No matter what the pitfalls, chucking off social media is not an option. It had more pros than cons and we have come too far to even think of abandoning it altogether. Whether you are a homemaker using social media for time pass, an author to promote your book, a trainer, a counsellor looking for work, a trekker promoting adventure sports or someone who likes to hang out to see what others are doing, we can’t do without social media. Agreed, we can’t abandon it but we can surely tame it.
Put the genie back into the bag and allow it to come out as and when we require.
Don’t let the excess and lack of Likes hit you. People are just being kind when they leave nice comments on your status and fewer comments doesn’t mean you are no good.
Prioritize your day. Is leaving comments on the walls of the outside world more important than talking to people who matter? Spend time on productive activities. House cleaning, reading a book, cooking, painting, talking to your children, meeting real friends, playing with your dog, there is plenty to fill your day productively.
Manjiri Prabhu, a bestselling author and Founder Pune International Literary Festival says, ‘Comparison is like an unspoken process of self-assessment and we all fall prey to it. The best way to keep a grasp on reality, and not get obsessed by the opinions on social media, is by being honest with yourself. Have a continuous dialogue with the self, assess your needs. Once you are clear of what really matters to you, then other images, yardsticks, external and public approvals will automatically dissolve and what will emerge is your own success story. Celebrate it!’
All that glitters could be just imitation. We live in the times when everything is on sale including the number of likes, comments and shares – so why let it affect us? And even if the comments and likes are genuine, we know life is not fair. It is not worth losing our sleep over someone’s happiness. To each their own.
Make real friends. Nurture friendships. It is so much fun to catch up with friends over coffee than connecting virtually. Studies prove that when we listen to people’s achievements face- to- face, the emotion of jealousy is replaced with the feeling of pride to have accomplished friends.
Limit your time on social media. My cousin Sapna often takes a break from social media when she feels she is losing her sanity by peeping into people’s lives. ‘When I return after two weeks, I feel neither as if I have missed anything, nor anyone has missed me – making me wonder the use of social media,’ says Sapna.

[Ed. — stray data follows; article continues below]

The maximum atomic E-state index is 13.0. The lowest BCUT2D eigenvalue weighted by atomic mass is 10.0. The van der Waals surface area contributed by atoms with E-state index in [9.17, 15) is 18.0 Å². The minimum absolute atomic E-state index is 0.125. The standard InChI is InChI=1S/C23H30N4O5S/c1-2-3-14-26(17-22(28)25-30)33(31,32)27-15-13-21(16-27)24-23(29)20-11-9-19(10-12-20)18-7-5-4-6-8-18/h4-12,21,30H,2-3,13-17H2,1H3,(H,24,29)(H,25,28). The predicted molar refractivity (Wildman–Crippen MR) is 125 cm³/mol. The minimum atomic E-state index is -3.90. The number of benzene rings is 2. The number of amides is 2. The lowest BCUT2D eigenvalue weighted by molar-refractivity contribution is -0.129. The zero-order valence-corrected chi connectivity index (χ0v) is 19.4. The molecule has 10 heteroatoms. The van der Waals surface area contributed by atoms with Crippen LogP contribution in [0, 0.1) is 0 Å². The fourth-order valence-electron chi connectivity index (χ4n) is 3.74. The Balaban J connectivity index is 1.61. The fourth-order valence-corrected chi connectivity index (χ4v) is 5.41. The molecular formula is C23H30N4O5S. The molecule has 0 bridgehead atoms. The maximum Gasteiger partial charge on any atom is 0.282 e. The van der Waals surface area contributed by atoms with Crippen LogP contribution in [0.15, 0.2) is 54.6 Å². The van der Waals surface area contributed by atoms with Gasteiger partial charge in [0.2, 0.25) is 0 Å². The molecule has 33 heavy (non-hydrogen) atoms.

Published here earlier.
Image source: pixabay
I gave up my day job as a Corporate Communication & PR professional to become a full-time author. I have been writing for journals for the past many years. Fiction writing is the new addiction. read more...
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I recommend reading Manjiri Indurkar's Origami Aai alongside her memoir to have a fulfilling and enriching experience of telling one's story with grace.
It’s All In Your Head, M famed author Manjiri Indurkar’s debut poetry collection, Origami Aai, is independent and yet an extension of her memoir in which she speaks with utmost grace about all forms of abuses that she has survived. In this book of intriguing and evocative poems, the poet weaves words to form images of the everyday life of her middle-class family, love found and lost, trauma, and healing.
The collection is divided into four segments, beginning with the family, slowly moving towards the world, and finally colliding them together.
We aren’t in mourning, but we are creatures of habit.
So we talk of each one who died of drowning,
and I listen to her stories with the patience
of a chronicler.
– Funereal Stories
When someone accuses you of "too much feminism", what they are really saying is, "I am uncomfortable with you challenging the status quo and disrupting my privilege".
Time and again, there is one phrase that keeps coming up in the social media discourse on feminism. Any guesses?
Ah, no prizes for guessing the infamous “itni bhi feminist” or “too much feminism” phrase, a classic eye-roller for me, and I am sure for many more of my tribe, in the realm of gender equality discussions.
Pray tell me, how can an ideology, a movement be too ‘much’? It’s not salt or the seasoning of your soup where you can go, “Oops, too much salt, only one spoon was required”. Either you stand for what feminism stands for, or you don’t.